Christiane K, now 28, drugged daughters Melina, one, Leonie, two, and Sophie, three, along with sons Timo, six, and Luca, eight, in September last year before suffocating or drowning them in the bath and placing their bodies in their beds.
Her eldest son, 11-year-old Marcel, survived only because he was at school but told the court that his mother asked him to jump in front of a train with her when he arrived home. He refused, and was instead put on a train to his grandmother’s house.
Christiane then attempted to kill herself by jumping on to tracks in Dusseldorf, but survived and was arrested. On Thursday, a court in the city of Solingen jailed her for a minimum of 15 years while all-but ruling out the possibility of release after that.
Judge Jochen Kötter, who was overseeing the case, described it as a ‘tragedy’.
Prosecutors told the court how Christiane – who was only identified by her first name in line with German privacy law – had lived a ‘facade’ life with her third husband in which she played the role of the perfect mother.
She ‘had a longing for a healthy family and took refuge in the role of mother’, the court was told.
But, shortly before the murders took place, her husband had left her and the facade had crumbled.
Christiane was left alone with six children, four of whom were from her last marriage, and was ’emotionally overwhelmed’.
Prosecutors said the catalyst for the murders was a Facebook image that Christiane’s ex had uploaded on the morning of September 3 showing him with a new partner.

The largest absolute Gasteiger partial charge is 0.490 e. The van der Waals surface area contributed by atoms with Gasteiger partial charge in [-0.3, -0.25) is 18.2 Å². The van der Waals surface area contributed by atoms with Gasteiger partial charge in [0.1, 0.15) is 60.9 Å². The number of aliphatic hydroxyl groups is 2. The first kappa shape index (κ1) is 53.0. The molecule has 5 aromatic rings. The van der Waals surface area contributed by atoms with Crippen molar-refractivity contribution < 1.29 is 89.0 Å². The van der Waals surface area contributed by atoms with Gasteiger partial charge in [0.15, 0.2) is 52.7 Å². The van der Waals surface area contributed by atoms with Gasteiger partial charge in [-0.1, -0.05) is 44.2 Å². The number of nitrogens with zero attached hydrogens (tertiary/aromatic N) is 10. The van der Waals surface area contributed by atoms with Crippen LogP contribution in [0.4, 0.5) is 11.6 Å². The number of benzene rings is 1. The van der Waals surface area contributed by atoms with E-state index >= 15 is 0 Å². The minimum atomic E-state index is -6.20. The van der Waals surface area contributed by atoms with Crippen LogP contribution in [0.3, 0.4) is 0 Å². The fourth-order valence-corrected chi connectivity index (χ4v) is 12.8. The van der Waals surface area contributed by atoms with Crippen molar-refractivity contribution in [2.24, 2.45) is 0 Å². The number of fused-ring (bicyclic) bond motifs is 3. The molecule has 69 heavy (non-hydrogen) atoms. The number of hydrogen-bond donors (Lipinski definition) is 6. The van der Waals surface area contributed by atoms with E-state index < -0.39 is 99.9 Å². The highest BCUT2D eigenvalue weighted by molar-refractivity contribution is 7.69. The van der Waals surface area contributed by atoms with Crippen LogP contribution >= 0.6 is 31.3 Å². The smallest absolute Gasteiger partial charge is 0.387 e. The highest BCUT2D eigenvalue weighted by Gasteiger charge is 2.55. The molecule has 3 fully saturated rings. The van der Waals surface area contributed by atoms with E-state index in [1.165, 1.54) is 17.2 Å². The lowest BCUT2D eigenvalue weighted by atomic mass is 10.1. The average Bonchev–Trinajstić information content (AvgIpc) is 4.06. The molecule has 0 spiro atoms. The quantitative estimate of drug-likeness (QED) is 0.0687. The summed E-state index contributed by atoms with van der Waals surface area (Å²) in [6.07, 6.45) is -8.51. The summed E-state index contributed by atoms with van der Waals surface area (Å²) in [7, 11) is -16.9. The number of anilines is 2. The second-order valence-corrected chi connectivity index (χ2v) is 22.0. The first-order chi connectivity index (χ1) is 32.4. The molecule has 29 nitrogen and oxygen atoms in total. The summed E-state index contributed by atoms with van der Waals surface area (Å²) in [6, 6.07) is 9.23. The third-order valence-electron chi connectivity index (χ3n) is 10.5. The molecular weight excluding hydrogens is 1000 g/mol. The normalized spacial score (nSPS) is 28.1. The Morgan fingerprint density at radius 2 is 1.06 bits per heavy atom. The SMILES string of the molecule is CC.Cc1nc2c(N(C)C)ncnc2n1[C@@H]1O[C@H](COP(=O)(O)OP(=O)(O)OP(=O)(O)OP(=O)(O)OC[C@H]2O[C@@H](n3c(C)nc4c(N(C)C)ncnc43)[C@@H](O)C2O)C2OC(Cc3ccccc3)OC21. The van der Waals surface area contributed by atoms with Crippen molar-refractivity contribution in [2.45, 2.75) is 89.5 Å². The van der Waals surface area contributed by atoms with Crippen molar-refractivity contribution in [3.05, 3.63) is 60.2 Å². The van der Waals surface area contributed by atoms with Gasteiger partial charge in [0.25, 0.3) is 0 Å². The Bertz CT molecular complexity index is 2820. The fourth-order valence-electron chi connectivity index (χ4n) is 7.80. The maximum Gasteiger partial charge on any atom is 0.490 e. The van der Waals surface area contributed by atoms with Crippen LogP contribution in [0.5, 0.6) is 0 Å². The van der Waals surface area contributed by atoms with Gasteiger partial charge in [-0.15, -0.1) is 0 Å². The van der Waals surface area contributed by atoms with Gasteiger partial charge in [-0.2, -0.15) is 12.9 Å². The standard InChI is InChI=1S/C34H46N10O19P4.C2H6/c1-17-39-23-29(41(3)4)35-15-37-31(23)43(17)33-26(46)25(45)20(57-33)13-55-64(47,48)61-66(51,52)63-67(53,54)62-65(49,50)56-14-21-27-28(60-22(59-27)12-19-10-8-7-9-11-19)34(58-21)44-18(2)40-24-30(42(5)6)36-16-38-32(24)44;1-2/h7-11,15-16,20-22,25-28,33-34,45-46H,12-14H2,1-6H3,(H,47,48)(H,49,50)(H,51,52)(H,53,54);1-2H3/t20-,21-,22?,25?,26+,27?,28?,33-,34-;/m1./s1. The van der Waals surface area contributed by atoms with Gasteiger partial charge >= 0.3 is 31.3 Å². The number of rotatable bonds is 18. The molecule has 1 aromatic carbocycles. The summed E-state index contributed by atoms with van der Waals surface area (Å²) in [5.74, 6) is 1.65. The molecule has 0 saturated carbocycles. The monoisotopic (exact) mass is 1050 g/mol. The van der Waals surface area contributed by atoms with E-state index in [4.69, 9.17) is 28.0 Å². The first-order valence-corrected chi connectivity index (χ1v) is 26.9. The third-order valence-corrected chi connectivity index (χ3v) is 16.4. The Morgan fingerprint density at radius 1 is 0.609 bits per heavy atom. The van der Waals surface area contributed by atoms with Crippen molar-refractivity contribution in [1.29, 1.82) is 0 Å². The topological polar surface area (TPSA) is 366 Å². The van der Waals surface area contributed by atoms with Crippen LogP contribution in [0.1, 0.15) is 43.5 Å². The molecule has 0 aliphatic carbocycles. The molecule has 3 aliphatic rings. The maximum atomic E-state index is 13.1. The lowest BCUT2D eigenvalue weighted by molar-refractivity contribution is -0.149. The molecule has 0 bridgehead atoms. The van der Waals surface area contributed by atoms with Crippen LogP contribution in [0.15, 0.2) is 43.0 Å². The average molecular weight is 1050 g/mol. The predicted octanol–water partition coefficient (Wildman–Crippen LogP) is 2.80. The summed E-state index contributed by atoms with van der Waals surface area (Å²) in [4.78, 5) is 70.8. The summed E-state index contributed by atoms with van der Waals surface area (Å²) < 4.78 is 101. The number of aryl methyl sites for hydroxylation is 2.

The court heard that Christiane then messaged him, telling him that he would never see his children again.
‘After the facade was removed, the children had no function,’ prosecutors said.
Christiane is then thought to have slipped a cocktail of drugs into the children’s breakfasts which sedated them enough that they could be easily killed.
She then suffocated or drowned the children in the bath, wrapped their bodies in towels, and placed them into their beds.
When her 11-year-old arrived home from school, she asked him to jump in front of a train with her then sent him to his grandmother’s house when he refused.
Along the way, he is thought to have texted with someone at his school telling them that his siblings were dead.
It was the boy’s grandmother who alerted police to the crime, saying she had learned of their fates directly from her daughter.
Officers then raced to the woman’s flat but arrived too late to resuscitate the kids.
Christiane made her way to Dusseldorf Central Station when she threw herself under a train, but survived with serious injuries.
Christiane claimed that a masked intruder had broken into the house, tied her up, and then killed the children, but was unable to provide any evidence of this.
Prosecutors had been asking for an acquittal, but the request was dismissed.
Psychiatric experts examined Christiane before trial, and found that she was fit to stand and be held criminally responsible.
The case garnered nationwide attention in Germany, where she was branded ‘Todesmutter’ or ‘Death mother’.